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Posts from the ‘Southern Foodways Alliance’ Category

Sally Bell’s Kitchen.

Last month I discovered Sally Bell’s Kitchen had made Saveur’s Top 100 for 2014. Their iconic boxed lunches have satisfied everyone from students to congressmen for almost 90 years! When you’ve been serving fierce boxed lunches that long, you tend to become ever so slightly beloved.

Seeing them on this hallowed list caused spontaneous chair dancing, which settled into a permanent grin which then grew into a gnawing of the gut as my stomach suddenly craved some of that damn good potato salad. Which evolved into nostalgia for said salad as I recalled scarfing it down last summer, which further reminded me I hadn’t yet written about it. For shame! To not wax poetic about Sally Bell’s Kitchen is a crime of the highest order.

I attended the Southern Foodways Alliance Summer Symposium last June. Now I’ve been writing since I could chicken scratch, and dabbling in food stories for about 6 years, but this was the first time since my newfound personal statement that henceforth all my food writing would focus on my Southern food heritage that I got to hobnob with like-minded folks as enthusiastic about deviled eggs and pimento cheese as I was. I couldn’t wait!

And when I heard part of the conference would focus on Sally Bell’s, I knew I was in the right place. You can’t grow up in Richmond as I did and NOT know Sally Bell’s. We would first view “Boxed Lunch” a short film created by Nicole Lang Key and Christophile Konstas of Pared Pictures, then enjoy a Sally Bell’s picnic lunch on the Valentine Museum patio. Nice.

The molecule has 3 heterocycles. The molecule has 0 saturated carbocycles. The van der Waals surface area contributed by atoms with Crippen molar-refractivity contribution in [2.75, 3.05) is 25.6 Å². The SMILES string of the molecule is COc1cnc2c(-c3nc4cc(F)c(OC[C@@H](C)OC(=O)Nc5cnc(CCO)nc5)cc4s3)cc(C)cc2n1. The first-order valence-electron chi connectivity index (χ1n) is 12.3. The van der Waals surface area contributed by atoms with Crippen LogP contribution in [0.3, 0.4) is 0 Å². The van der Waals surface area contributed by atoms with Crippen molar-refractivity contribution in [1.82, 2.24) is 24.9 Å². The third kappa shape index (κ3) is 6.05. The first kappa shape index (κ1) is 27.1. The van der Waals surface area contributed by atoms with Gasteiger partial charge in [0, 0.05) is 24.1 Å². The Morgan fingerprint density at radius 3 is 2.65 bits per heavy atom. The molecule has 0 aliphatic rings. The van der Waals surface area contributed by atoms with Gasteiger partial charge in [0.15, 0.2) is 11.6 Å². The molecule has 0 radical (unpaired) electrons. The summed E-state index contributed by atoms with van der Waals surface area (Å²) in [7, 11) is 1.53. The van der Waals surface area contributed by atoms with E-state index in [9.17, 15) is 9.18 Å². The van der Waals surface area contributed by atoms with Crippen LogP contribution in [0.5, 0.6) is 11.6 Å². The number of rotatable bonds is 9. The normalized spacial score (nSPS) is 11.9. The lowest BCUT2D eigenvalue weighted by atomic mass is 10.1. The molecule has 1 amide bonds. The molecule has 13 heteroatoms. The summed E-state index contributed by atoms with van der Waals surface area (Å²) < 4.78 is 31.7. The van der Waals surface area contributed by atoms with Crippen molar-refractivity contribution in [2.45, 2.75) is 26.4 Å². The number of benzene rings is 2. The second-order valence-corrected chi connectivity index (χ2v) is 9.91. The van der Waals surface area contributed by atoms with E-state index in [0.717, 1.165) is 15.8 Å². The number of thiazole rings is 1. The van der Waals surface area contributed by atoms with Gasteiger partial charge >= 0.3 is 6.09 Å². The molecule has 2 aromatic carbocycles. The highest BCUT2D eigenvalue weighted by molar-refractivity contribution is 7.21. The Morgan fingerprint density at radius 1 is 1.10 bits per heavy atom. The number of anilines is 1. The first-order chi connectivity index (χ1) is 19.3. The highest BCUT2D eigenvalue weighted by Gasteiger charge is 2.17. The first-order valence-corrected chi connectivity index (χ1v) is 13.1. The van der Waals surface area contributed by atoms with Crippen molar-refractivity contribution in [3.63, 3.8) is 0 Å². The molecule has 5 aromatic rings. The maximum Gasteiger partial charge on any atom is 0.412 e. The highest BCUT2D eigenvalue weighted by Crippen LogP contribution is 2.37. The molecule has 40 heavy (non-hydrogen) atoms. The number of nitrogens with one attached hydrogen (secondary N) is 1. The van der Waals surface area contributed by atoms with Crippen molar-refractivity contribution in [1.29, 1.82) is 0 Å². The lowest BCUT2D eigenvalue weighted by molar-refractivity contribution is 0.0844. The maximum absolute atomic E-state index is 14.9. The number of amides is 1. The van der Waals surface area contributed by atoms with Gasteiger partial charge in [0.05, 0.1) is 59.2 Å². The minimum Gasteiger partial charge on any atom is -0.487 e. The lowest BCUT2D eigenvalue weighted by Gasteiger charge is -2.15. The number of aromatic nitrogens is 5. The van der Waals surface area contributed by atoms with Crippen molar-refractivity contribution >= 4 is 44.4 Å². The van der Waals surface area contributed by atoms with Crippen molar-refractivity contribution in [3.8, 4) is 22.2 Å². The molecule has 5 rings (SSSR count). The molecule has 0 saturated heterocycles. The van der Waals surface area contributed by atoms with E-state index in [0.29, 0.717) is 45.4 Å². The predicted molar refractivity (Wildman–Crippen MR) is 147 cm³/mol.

The movie is a heartwarming portrayal of the Jones family who have owned Sally Bell’s since it opened in 1924. Many of its employees have also worked there for decades. Each boxed lunch comes with your choice of sandwich, deviled egg, tomato aspic, potato salad, a tiny pecan-topped cheese wafer, and your choice of cupcake, iced upside-down because you get more icing that way. Everything, including the bread and mayonnaise, is handmade and always has been. Lunchtimes are crazy with lines full of people who need lunch, VCU alumni back in town for a nostalgic taste, or suburbanites with a craving for potato salad. Sally Bell’s is old school. Meaning, when the food runs out, it’s out.

I ADORED “Boxed Lunch”. Did the ugly laugh when the owner’s mother said, “I’ve seen people cry because they couldn’t get a deviled egg.” During the holidays, lines snake out the door for the eggs as well as their famous potato salad, which is run through a grating device invented by the original owner. Some people go so far as to bribe others for a better place in line, all the while declaring how it just wouldn’t be Christmas without 5 pounds of Sally Bell’s potato salad now would it?

It made us all terribly hungry. The scramble to the patio after the Q&A was pretty hilarious. I was included in the thrall, the eagerness showing on my face like a Tex Avery cartoon. All that morning other attendees who knew I’d grown up in Richmond kept saying, “I bet you can’t wait for lunch,” to which I would shake my head and sigh.

Grabbing my white box tied with twine and packed oh-so primly, I claimed a shady spot beneath a tree. The white-hot day only amplified the quintessentially “Richmond” experience of having al fresco lunch in some hidden nook of Downtown, the smell of boxwoods filling your nostrils, the threat of sweat behind your knees if you didn’t eat fast enough.

I sunk my teeth into the pimento cheese, inhaled the potato salad like it was a healing serum, and crunched away on the cheese wafer. Saved the deviled egg for last, and promised to savor every bite of the cupcake later on. I photographed the whole thing, plastered it all over Pinterest, Foursquare, and Instagram, and bragged to all my Facebook friends that I was enjoying a Sally Bell’s and they weren’t Nyah! Nyah! Nyah! I was in Southern food HEAVEN.